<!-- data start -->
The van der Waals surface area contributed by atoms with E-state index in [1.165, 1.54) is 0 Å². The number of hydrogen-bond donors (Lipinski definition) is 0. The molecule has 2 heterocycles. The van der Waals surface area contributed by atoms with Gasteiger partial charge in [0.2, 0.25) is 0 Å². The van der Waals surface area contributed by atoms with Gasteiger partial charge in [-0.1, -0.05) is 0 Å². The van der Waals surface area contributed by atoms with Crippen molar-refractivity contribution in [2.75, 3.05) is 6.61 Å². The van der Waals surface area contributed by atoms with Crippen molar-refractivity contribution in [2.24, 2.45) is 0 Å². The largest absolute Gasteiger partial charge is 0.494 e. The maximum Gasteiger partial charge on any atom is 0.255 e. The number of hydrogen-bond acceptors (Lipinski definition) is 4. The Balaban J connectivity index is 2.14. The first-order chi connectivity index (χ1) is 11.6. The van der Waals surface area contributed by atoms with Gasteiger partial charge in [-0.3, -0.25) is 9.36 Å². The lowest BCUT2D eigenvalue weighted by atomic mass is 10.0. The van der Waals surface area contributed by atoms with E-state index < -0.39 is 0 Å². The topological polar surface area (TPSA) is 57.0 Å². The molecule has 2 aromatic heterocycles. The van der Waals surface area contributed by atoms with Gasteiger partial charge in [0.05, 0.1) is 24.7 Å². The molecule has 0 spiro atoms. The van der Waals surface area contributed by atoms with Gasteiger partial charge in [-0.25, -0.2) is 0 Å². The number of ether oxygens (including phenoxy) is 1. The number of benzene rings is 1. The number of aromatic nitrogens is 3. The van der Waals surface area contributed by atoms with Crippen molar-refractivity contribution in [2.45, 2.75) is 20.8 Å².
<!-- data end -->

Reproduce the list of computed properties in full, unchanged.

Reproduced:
The van der Waals surface area contributed by atoms with E-state index in [1.165, 1.54) is 0 Å². The number of hydrogen-bond donors (Lipinski definition) is 0. The molecule has 2 heterocycles. The van der Waals surface area contributed by atoms with Gasteiger partial charge in [0.2, 0.25) is 0 Å². The van der Waals surface area contributed by atoms with Gasteiger partial charge in [-0.1, -0.05) is 0 Å². The van der Waals surface area contributed by atoms with Crippen molar-refractivity contribution in [2.75, 3.05) is 6.61 Å². The van der Waals surface area contributed by atoms with Crippen molar-refractivity contribution in [2.24, 2.45) is 0 Å². The largest absolute Gasteiger partial charge is 0.494 e. The maximum Gasteiger partial charge on any atom is 0.255 e. The number of hydrogen-bond acceptors (Lipinski definition) is 4. The Balaban J connectivity index is 2.14. The first-order chi connectivity index (χ1) is 11.6. The van der Waals surface area contributed by atoms with Gasteiger partial charge in [-0.3, -0.25) is 9.36 Å². The lowest BCUT2D eigenvalue weighted by atomic mass is 10.0. The van der Waals surface area contributed by atoms with E-state index < -0.39 is 0 Å². The topological polar surface area (TPSA) is 57.0 Å². The molecule has 2 aromatic heterocycles. The van der Waals surface area contributed by atoms with Gasteiger partial charge in [0.05, 0.1) is 24.7 Å². The molecule has 0 spiro atoms. The van der Waals surface area contributed by atoms with Gasteiger partial charge in [-0.25, -0.2) is 0 Å². The number of ether oxygens (including phenoxy) is 1. The number of benzene rings is 1. The number of aromatic nitrogens is 3. The van der Waals surface area contributed by atoms with Crippen molar-refractivity contribution in [2.45, 2.75) is 20.8 Å².